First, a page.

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The Japanese are slaughtering whales again

Written By: - Date published: 1:24 pm, January 7th, 2014 - 23 comments
Categories: Environment, Japan, john key, national - Tags: ,

Sea Shephere Japanese whaling boat copy

Back in February 2010 John Key said that he had a potential solution to solving the whaling crisis which he would discuss with Hillary Clinton and that he would take his plan to the upcoming International Whaling Commission meeting.  Regrettably nothing ever came of it.  As Eddie commented at the time it appeared that Key was talking out of his arse.  It subsequently transpired that Key had formed the view that to save the whales you had to kill the whales.

This year we are again witnessing Japanese intransigence and the slaughter of whales in what is meant to be a Whale sanctuary.

Whales are generally protected under International Law.  They cannot generally be hunted.  But for some strange reason an exception was put into the relevant international treaty which allowed for the “scientific” killing of whales.

It is really hard to understand why this exception was allowed.  After all what scientific information can you acquire from the slaughter of a whale in the context of a treaty that is meant to be trying to preserve them?  Perhaps the evidence could be helpful if whales are facing some species extinction threatening event and the scientific data collected may help us avoid this outcome.  But killing them with the result that their carcasses are delivered to Japanese Restaurants?  How scientific is this?

The details are contained in the International Convention for the regulation of whaling.  Under article 8:

[A]ny Contracting Government may grant to any of its nationals a special permit authorizing that national to kill, take and treat whales for purposes of scientific research subject to such restrictions as to number and subject to such other conditions as the Contracting Government thinks fit, and the killing, taking, and treating of whales in accordance with the provisions of this Article shall be exempt from the operation of this Convention.

The purpose of the convention includes:

Recognizing the interest of the nations of the world in safeguarding for future generations the great natural resources represented by the whale stocks;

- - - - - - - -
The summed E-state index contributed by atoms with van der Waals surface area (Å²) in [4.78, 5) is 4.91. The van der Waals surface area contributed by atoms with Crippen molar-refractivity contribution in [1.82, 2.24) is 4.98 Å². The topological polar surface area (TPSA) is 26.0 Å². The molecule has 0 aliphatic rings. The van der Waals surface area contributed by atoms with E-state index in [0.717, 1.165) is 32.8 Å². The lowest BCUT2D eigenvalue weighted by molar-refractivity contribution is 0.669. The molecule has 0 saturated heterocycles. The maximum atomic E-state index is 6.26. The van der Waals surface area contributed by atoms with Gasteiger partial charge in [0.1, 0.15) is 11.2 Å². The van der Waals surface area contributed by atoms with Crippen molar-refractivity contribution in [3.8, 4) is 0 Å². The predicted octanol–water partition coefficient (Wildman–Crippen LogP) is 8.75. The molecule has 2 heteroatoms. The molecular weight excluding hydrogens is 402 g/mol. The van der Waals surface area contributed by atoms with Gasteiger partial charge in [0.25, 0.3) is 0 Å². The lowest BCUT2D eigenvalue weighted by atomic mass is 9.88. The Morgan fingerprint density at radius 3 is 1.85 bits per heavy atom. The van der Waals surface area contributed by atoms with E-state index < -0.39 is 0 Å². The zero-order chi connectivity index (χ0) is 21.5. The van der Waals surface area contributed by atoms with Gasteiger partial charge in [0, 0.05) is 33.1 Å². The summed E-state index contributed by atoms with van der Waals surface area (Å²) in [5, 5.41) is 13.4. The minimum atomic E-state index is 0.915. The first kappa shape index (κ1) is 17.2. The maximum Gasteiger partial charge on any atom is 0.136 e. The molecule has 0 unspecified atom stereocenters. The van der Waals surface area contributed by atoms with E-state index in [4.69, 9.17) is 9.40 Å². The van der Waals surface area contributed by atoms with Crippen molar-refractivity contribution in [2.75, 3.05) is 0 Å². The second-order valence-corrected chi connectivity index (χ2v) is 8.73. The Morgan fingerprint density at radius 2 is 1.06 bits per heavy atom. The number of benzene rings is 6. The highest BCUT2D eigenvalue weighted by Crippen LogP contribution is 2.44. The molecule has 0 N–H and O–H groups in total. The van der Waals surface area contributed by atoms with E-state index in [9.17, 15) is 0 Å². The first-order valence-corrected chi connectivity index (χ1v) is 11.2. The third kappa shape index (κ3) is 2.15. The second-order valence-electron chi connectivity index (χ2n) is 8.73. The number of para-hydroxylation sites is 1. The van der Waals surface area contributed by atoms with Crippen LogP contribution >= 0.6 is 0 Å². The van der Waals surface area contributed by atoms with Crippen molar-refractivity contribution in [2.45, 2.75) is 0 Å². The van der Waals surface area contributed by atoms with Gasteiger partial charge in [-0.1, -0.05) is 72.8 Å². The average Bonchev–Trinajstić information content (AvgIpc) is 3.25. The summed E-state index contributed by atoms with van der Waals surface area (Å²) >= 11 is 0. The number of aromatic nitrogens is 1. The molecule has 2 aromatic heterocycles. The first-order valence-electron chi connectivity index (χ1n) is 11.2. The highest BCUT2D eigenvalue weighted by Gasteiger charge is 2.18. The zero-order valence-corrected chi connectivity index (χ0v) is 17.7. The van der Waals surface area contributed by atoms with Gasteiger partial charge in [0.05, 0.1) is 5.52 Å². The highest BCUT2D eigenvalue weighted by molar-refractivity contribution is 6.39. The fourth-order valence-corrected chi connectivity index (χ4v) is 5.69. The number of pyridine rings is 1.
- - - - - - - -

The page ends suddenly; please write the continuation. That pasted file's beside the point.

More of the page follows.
Considering that the history of whaling has seen over-fishing of one area after another and of one species of whale after another to such a degree that it is essential to protect all species of whales from further over-fishing;

It also recognised that “whale stocks are susceptible of natural increases if whaling is properly regulated, and that increases in the size of whale stocks will permit increases in the number of whales which may be captured without endangering these natural resources” but regrettably we are not in that position as yet.

Clause 7(b) of the schedule to the convention designates the Southern Ocean Sanctuary as an area protected from commercial whaling.  The Japanese are using the scientific research loophole as justification for hunting in this area but you have to wonder about the validity of the justification given the use the whale meat is put to and you have to shake your head at the belligerence of the Japanese in killing whales in an area specially designated as a sanctuary.

The Japanese argument is frankly bogus.  Allowing whaling “for the purposes of scientific research” should require at least a passing relationship between the whaling and the gathering of useful information.  Sending factory ships out to kill and harvest multiple whales makes a mockery of the language of the treaty.